Springer Online Journal Archives 1860-2000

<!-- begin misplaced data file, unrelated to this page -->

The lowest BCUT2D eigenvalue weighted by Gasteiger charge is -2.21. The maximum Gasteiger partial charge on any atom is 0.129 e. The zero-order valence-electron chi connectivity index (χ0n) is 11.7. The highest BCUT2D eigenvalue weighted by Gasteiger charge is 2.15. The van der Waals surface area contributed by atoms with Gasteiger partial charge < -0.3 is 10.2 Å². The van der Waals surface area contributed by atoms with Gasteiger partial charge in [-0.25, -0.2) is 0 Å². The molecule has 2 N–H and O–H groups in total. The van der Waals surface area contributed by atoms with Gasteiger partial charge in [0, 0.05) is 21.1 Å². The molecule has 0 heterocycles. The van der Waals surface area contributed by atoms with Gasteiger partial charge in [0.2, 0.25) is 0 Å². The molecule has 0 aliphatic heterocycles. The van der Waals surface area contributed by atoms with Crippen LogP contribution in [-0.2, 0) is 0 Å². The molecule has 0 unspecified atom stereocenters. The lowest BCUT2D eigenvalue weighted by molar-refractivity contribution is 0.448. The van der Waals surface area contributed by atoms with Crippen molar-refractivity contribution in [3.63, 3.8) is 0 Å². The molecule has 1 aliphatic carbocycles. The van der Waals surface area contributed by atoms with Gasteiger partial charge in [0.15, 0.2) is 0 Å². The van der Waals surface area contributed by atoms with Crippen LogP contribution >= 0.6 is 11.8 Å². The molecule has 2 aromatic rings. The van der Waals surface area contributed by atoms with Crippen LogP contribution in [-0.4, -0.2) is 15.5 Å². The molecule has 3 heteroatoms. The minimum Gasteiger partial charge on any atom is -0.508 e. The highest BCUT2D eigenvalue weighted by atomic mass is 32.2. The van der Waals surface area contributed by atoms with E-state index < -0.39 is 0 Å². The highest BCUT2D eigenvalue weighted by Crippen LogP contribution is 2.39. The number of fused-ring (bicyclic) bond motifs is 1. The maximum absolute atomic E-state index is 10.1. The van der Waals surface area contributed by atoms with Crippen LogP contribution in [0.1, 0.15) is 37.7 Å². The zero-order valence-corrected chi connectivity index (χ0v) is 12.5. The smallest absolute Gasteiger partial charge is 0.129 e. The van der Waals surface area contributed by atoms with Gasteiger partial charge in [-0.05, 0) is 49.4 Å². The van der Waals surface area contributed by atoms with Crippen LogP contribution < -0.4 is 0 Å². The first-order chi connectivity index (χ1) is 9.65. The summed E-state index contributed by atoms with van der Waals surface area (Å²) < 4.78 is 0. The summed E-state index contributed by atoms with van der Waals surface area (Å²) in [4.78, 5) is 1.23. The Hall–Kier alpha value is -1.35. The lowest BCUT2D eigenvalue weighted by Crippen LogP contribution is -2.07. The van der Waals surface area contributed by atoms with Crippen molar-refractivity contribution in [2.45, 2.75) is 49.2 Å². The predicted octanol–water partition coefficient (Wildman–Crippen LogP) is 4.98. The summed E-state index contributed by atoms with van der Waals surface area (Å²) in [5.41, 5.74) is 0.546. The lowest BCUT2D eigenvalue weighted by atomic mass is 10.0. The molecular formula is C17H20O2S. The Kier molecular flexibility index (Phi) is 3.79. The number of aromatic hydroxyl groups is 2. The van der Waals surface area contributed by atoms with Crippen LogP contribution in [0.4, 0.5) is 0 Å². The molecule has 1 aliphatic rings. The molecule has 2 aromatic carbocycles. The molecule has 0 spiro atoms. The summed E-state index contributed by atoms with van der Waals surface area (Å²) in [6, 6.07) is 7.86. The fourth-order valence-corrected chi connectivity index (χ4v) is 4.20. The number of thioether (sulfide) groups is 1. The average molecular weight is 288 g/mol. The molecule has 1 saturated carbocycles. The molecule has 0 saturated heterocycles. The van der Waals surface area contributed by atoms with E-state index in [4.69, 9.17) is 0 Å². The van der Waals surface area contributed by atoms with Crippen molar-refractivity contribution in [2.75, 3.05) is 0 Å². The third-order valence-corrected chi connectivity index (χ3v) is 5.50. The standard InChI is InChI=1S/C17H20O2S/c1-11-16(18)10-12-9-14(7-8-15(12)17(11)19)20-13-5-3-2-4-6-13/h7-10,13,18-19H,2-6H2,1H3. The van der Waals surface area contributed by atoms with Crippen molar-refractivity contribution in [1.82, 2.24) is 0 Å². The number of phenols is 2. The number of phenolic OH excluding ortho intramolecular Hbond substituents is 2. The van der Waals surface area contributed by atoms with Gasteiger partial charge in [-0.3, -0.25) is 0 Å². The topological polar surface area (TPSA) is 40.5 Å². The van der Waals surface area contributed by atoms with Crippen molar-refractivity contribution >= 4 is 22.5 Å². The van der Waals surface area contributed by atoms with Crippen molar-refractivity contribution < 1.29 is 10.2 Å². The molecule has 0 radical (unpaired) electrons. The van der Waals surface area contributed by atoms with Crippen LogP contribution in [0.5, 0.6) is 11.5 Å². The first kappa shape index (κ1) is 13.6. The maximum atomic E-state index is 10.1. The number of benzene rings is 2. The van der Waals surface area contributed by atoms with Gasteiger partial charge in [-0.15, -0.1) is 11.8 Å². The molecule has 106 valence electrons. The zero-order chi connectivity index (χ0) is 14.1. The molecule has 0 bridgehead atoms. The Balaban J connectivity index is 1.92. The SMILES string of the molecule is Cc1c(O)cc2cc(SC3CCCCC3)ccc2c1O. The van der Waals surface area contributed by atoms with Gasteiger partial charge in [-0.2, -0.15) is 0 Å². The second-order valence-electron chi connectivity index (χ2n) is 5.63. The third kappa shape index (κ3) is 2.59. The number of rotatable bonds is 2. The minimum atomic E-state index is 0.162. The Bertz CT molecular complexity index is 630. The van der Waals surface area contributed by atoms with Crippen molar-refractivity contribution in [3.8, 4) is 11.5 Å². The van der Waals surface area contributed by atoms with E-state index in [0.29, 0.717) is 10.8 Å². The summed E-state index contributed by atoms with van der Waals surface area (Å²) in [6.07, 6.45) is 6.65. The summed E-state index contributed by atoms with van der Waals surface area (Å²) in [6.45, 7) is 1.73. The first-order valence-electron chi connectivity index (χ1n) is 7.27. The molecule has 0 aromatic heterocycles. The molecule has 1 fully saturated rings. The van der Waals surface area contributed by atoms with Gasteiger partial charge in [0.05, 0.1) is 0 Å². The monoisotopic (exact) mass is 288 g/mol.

Summary Primary amebic meningoencephalitis and granulomatous amebic encephalitis are well recognized clinicopathological entities caused by free-living amebas. Associated arteritis and “mycotic aneurysms” with infiltration of intracranial arteries by lymphocytes, amebic trophozoites and cysts have not been previously reported. A 26-month-old girl had a 3-week history of encephalitis, characterized, initially, by vomiting and lowgrade fever. Subsequently, she developed ataxia, generalized weakness, lethargy, and esotropia. The first CSF showed 490 RBC/μl, 705 WBC/μl with 90% mononuclears. Her pupils reacted briskly to light. Moderate nuchal rigidity, nystagmus, fixed downward gaze, anisocoria, bilateral 6th nerve palsy, left arm monoparesis and left Babinski were present. CAT scan revealed slight symmetrical dilatation of anterior horns of lateral ventricles and an area of abnormal enhancement above the 3rd ventricle. She died 14 days after admission, 5 weeks after onset of symptoms. The brain showed focal necrotizing encephalopathy, involving thalami, cerebellum, brain stem, and cervical and upper thoracic spinal cord. Numerous free-living amebic trophozoites and cysts were present within a chronic granulomatous encephalitis. There were thrombosis of basilar, posterior cerebral, and vertebral arteries with profuse chronic panarteritis, fibrinoid necrosis, and mycotic aneurysms.
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